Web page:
The FTC also dealt with a number of cases involving quantity discounts. Firms offering discounts on individual orders sometimes successfully showed cost justifications, but price concessions based on cumulative orders over a sustained period were usually banned. Morton Salt, for example, was permitted to sell more cheaply for carload shipments than for less-than-carload shipments, but it was not allowed to offer further discounts based on the number of cases purchased over a twelve-month period. Ironically, there have been very few cases of local price cutting like those attributed to the old predatory trusts. Some such considerations were involved in a case involving the Utah Pie Company, a small local enterprise that lost significant sales in its home territory when major national firms made discriminatory price reductions for sales in Salt Lake City. The Supreme Court found the discrimination illegal in Utah Pie Company v. Continental Baking Company (1967) even though Utah Pie continued to be profitable during the price war.

The FTC was able to use the Robinson-Patman Act as the basis for an attack on systems of delivered pricing for certain heavy products such as steel, cement, and corn syrup. These involved the so-called basing-point system, in which customers in a given locality would find all suppliers quoting identical delivered prices, regardless of how close the supplier might be. A seller shipping from a longer distance would realize a smaller net price after paying shipping charges. The pricing system was employed as a way for sellers to avoid direct price competition with one another. A series of cases in 1945 and 1948 found that such pricing systems violated the Robinson-Patman Act.

Enforcement of the Robinson-Patman Act, like that of the original Clayton Act, was primarily the responsibility of the FTC, which was authorized to issue orders to “cease and desist” when it found evidence of illegal price discrimination. These orders carried no direct penalty, and if the firms continued their violations, the FTC had to go to court to enforce its orders. The 1936 law also provided that injured parties could sue for damages. The issue of price discrimination reached the Supreme Court in the 1993 case Brooke Group v. Brown and Williamson Tobacco, but the FTC has not had any notable victories in price-discrimination issues since.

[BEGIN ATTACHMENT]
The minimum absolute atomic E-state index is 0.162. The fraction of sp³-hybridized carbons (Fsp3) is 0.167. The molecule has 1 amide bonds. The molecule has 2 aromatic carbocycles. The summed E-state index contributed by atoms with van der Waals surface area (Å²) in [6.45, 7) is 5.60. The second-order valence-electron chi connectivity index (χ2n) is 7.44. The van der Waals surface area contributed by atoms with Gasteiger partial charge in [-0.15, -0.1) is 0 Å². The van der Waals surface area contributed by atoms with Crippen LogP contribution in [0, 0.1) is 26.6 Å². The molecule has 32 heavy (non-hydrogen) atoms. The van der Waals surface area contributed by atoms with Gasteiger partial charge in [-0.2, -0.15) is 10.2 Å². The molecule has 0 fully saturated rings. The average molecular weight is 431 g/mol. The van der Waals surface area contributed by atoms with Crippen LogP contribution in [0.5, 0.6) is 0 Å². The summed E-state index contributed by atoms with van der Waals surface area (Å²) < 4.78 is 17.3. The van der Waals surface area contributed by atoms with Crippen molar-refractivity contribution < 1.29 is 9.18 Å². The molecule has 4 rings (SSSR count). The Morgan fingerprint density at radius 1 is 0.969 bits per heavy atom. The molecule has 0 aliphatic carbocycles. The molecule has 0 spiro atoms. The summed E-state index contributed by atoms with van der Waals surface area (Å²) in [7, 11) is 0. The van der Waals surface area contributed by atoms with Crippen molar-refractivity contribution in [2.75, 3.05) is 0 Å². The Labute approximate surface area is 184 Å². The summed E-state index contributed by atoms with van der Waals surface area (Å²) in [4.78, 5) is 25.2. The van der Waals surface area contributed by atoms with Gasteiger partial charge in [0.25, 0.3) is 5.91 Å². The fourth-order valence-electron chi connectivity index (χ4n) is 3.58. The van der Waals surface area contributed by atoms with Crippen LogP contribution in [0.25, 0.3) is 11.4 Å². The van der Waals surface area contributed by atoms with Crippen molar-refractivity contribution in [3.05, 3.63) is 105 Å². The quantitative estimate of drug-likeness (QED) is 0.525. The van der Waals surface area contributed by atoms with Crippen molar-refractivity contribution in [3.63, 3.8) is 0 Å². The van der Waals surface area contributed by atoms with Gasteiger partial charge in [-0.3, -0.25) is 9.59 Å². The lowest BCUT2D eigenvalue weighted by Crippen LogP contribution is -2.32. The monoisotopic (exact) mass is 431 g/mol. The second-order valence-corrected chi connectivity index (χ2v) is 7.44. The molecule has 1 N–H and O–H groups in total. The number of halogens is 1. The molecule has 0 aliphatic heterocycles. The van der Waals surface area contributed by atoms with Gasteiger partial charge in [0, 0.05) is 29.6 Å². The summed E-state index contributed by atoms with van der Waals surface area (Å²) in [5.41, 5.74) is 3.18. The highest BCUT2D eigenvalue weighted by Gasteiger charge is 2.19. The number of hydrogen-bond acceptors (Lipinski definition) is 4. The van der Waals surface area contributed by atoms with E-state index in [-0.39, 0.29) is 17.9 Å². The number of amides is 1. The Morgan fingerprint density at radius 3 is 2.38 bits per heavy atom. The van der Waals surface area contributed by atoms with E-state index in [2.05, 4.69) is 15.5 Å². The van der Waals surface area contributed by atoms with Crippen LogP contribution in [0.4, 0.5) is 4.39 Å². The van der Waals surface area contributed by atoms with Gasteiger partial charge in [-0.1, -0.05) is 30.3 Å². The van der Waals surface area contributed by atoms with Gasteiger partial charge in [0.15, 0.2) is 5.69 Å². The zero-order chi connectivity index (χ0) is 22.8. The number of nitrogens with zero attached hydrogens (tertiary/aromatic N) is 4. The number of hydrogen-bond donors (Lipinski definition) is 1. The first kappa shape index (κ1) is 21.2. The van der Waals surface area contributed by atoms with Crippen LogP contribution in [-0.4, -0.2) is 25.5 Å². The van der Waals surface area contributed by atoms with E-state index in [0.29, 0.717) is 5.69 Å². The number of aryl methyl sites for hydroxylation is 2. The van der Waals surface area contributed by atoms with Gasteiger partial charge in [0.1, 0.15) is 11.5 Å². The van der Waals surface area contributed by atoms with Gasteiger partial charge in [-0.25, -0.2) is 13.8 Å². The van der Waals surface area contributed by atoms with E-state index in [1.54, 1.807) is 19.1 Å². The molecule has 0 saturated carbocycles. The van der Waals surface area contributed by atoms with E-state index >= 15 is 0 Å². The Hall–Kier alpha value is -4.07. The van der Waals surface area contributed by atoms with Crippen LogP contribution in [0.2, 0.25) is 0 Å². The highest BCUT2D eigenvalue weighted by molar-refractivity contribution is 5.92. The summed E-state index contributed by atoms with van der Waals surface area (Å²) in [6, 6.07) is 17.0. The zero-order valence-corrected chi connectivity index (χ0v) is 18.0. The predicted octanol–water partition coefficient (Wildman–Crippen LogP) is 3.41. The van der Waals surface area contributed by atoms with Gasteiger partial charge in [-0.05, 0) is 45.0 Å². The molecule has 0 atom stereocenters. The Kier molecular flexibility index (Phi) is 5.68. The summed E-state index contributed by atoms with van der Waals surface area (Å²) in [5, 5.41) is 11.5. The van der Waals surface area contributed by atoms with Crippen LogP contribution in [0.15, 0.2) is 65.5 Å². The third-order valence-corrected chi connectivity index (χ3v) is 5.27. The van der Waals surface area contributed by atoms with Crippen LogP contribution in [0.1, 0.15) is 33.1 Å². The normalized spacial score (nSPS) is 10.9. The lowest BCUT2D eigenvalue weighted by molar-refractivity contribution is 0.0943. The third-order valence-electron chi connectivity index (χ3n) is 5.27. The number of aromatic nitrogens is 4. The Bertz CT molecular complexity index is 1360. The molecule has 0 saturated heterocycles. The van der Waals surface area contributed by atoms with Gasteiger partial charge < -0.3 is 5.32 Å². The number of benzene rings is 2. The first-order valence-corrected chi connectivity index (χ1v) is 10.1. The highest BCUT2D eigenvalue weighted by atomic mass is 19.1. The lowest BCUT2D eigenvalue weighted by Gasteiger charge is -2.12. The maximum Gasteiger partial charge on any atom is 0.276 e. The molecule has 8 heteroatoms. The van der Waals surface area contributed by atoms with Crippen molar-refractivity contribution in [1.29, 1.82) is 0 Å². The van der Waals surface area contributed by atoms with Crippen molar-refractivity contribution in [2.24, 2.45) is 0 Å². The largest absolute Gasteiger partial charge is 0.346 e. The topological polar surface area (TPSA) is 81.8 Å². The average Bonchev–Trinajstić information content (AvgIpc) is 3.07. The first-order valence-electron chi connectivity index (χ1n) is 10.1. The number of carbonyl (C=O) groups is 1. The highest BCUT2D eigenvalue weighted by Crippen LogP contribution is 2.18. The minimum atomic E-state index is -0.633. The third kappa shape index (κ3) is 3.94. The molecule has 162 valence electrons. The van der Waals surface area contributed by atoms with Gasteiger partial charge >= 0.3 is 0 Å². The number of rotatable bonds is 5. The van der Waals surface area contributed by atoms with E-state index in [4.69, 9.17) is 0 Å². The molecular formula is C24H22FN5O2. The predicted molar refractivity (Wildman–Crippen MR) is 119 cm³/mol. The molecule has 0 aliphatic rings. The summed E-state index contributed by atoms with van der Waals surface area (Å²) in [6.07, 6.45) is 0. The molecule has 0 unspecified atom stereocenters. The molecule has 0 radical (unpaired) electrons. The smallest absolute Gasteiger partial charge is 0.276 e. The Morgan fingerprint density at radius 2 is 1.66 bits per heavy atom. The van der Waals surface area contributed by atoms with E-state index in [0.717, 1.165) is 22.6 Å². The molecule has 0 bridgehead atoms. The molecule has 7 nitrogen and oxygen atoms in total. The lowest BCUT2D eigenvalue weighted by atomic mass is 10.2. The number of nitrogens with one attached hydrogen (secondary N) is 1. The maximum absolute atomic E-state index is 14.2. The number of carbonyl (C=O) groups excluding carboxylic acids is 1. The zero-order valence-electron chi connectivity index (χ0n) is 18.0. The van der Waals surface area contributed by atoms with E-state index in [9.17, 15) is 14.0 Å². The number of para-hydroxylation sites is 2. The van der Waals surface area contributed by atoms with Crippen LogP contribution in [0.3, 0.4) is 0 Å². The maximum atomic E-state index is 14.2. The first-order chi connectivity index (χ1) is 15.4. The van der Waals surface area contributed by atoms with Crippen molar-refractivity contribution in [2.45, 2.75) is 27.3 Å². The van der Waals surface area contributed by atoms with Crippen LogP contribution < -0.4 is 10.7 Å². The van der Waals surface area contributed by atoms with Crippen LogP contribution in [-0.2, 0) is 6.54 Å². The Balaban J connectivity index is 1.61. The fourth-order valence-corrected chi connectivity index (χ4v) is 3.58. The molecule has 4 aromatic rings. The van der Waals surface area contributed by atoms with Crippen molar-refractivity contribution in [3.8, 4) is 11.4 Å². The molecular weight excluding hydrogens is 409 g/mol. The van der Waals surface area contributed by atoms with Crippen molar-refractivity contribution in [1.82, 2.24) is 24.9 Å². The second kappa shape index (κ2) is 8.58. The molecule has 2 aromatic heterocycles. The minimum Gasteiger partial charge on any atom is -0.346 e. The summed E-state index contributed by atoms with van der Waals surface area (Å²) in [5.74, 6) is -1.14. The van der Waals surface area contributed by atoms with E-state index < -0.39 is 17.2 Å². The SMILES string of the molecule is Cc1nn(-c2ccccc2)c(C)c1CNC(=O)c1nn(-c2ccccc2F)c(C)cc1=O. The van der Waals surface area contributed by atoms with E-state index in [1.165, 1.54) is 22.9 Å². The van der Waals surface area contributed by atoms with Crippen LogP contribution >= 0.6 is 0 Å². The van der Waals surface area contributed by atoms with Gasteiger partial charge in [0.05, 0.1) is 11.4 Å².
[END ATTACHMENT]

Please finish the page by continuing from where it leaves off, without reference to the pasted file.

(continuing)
The Robinson-Patman Act has not been well regarded by economists studying antitrust policy. Firms competing actively for business may often charge different prices to different customers, and such practices need not lead to oppressive monopoly. Wholesale and retail trade, on which much of the litigation has focused, is generally characterized by easy entry for new firms and absence of sizable economies of large-scale operation. Those characteristics make it unlikely that a dangerous monopoly will arise. The A&P grocery chain, which was a primary target of the law, faded into insignificance; apparently, it did not benefit greatly from any monopoly power. A large proportion of FTC orders relating to price discrimination involved the highly competitive food products industry. Critics of the law hold that it had the purpose and effect of reducing the vigor of competition. They argue that the test of illegality has often been whether some competitor was injured by a low price rather than whether the vigor of competition itself was impaired. Competition has the potential to injure competitors, but it is desirable (according to economists) as a way of improving efficiency and securing high-quality products at low prices for consumers.

Defenders of the Robinson-Patman Act argued that large firms have strategic advantages that do not reflect superior quality or efficiency and that it is appropriate to counterbalance these. For example, large firms may be in a better position to lobby for preferential treatment by government units or to engage in costly lawsuits against smaller rivals. Still, only a small minority (approximately 5 percent) of price-discrimination complaints filed with the FTC typically involve firms with more than one hundred million dollars in annual sales. Many relatively small firms face the possibility of being cited for violations, and the law has given rise to a large and confusing body of litigation. The consensus among economists is that the Robinson-Patman Act is one of many well-intentioned pieces of economic micromanagement that has ended up generating more costs than benefits. Robinson-Patman Act (1936)[Robinson Patman Act] Price discrimination legislation Anti-Chain-Store Act (1936)[Antichain Store Act]